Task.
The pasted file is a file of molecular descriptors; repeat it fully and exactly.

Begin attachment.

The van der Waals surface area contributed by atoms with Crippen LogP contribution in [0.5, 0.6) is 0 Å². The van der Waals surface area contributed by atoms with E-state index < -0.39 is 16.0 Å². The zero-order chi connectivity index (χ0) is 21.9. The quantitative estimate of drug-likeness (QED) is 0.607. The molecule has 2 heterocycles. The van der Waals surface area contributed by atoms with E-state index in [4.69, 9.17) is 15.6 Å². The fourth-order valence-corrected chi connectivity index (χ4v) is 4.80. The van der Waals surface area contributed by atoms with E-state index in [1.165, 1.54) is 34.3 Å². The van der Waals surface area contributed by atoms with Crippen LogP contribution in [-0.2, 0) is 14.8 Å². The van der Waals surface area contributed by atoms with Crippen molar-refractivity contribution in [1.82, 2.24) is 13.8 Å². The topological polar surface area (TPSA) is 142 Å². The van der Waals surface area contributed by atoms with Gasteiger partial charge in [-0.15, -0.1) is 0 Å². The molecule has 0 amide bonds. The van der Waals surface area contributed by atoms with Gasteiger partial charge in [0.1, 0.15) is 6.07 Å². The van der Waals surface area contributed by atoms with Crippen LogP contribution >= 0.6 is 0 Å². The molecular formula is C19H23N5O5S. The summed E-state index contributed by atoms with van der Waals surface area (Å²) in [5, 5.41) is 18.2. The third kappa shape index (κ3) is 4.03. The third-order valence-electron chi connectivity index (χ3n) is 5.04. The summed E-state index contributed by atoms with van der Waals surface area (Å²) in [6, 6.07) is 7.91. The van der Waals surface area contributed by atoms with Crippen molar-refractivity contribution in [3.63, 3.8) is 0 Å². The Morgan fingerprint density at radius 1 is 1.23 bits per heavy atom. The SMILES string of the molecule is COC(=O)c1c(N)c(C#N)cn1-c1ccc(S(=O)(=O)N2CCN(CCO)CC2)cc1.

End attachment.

The van der Waals surface area contributed by atoms with Crippen LogP contribution in [0.5, 0.6) is 0 Å². The van der Waals surface area contributed by atoms with E-state index < -0.39 is 16.0 Å². The zero-order chi connectivity index (χ0) is 21.9. The quantitative estimate of drug-likeness (QED) is 0.607. The molecule has 2 heterocycles. The van der Waals surface area contributed by atoms with E-state index in [4.69, 9.17) is 15.6 Å². The fourth-order valence-corrected chi connectivity index (χ4v) is 4.80. The van der Waals surface area contributed by atoms with E-state index in [1.165, 1.54) is 34.3 Å². The van der Waals surface area contributed by atoms with Crippen LogP contribution in [-0.2, 0) is 14.8 Å². The van der Waals surface area contributed by atoms with Crippen molar-refractivity contribution in [1.82, 2.24) is 13.8 Å². The topological polar surface area (TPSA) is 142 Å². The van der Waals surface area contributed by atoms with Gasteiger partial charge in [-0.15, -0.1) is 0 Å². The molecule has 0 amide bonds. The van der Waals surface area contributed by atoms with Gasteiger partial charge in [0.1, 0.15) is 6.07 Å². The van der Waals surface area contributed by atoms with Crippen LogP contribution >= 0.6 is 0 Å². The molecular formula is C19H23N5O5S. The summed E-state index contributed by atoms with van der Waals surface area (Å²) in [5, 5.41) is 18.2. The third kappa shape index (κ3) is 4.03. The third-order valence-electron chi connectivity index (χ3n) is 5.04. The summed E-state index contributed by atoms with van der Waals surface area (Å²) in [6, 6.07) is 7.91. The van der Waals surface area contributed by atoms with Crippen molar-refractivity contribution in [3.63, 3.8) is 0 Å². The Morgan fingerprint density at radius 1 is 1.23 bits per heavy atom. The SMILES string of the molecule is COC(=O)c1c(N)c(C#N)cn1-c1ccc(S(=O)(=O)N2CCN(CCO)CC2)cc1.